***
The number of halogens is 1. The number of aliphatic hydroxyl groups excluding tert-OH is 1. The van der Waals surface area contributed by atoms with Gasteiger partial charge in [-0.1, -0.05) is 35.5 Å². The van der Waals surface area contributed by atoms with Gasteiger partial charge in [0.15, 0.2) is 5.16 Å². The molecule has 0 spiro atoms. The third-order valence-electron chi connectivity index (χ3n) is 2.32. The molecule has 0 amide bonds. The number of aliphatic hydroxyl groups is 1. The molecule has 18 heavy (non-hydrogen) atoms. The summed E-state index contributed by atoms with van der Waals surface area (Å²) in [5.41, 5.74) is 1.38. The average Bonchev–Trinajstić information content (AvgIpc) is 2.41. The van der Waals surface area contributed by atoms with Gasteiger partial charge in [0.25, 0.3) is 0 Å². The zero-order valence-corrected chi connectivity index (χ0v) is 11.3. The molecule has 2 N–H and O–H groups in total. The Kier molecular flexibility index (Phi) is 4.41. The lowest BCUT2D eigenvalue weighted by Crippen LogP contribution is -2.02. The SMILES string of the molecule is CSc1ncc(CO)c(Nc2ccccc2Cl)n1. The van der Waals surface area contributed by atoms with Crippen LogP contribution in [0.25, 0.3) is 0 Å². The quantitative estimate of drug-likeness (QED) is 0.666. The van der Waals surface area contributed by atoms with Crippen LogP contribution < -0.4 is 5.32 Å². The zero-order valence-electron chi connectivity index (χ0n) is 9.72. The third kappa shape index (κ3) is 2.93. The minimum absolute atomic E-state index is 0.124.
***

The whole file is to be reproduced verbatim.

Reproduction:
The number of halogens is 1. The number of aliphatic hydroxyl groups excluding tert-OH is 1. The van der Waals surface area contributed by atoms with Gasteiger partial charge in [-0.1, -0.05) is 35.5 Å². The van der Waals surface area contributed by atoms with Gasteiger partial charge in [0.15, 0.2) is 5.16 Å². The molecule has 0 spiro atoms. The third-order valence-electron chi connectivity index (χ3n) is 2.32. The molecule has 0 amide bonds. The number of aliphatic hydroxyl groups is 1. The molecule has 18 heavy (non-hydrogen) atoms. The summed E-state index contributed by atoms with van der Waals surface area (Å²) in [5.41, 5.74) is 1.38. The average Bonchev–Trinajstić information content (AvgIpc) is 2.41. The van der Waals surface area contributed by atoms with Gasteiger partial charge in [0.25, 0.3) is 0 Å². The zero-order valence-corrected chi connectivity index (χ0v) is 11.3. The molecule has 2 N–H and O–H groups in total. The Kier molecular flexibility index (Phi) is 4.41. The lowest BCUT2D eigenvalue weighted by Crippen LogP contribution is -2.02. The SMILES string of the molecule is CSc1ncc(CO)c(Nc2ccccc2Cl)n1. The van der Waals surface area contributed by atoms with Crippen LogP contribution in [0.25, 0.3) is 0 Å². The quantitative estimate of drug-likeness (QED) is 0.666. The van der Waals surface area contributed by atoms with Crippen LogP contribution < -0.4 is 5.32 Å². The zero-order valence-electron chi connectivity index (χ0n) is 9.72. The third kappa shape index (κ3) is 2.93. The minimum absolute atomic E-state index is 0.124.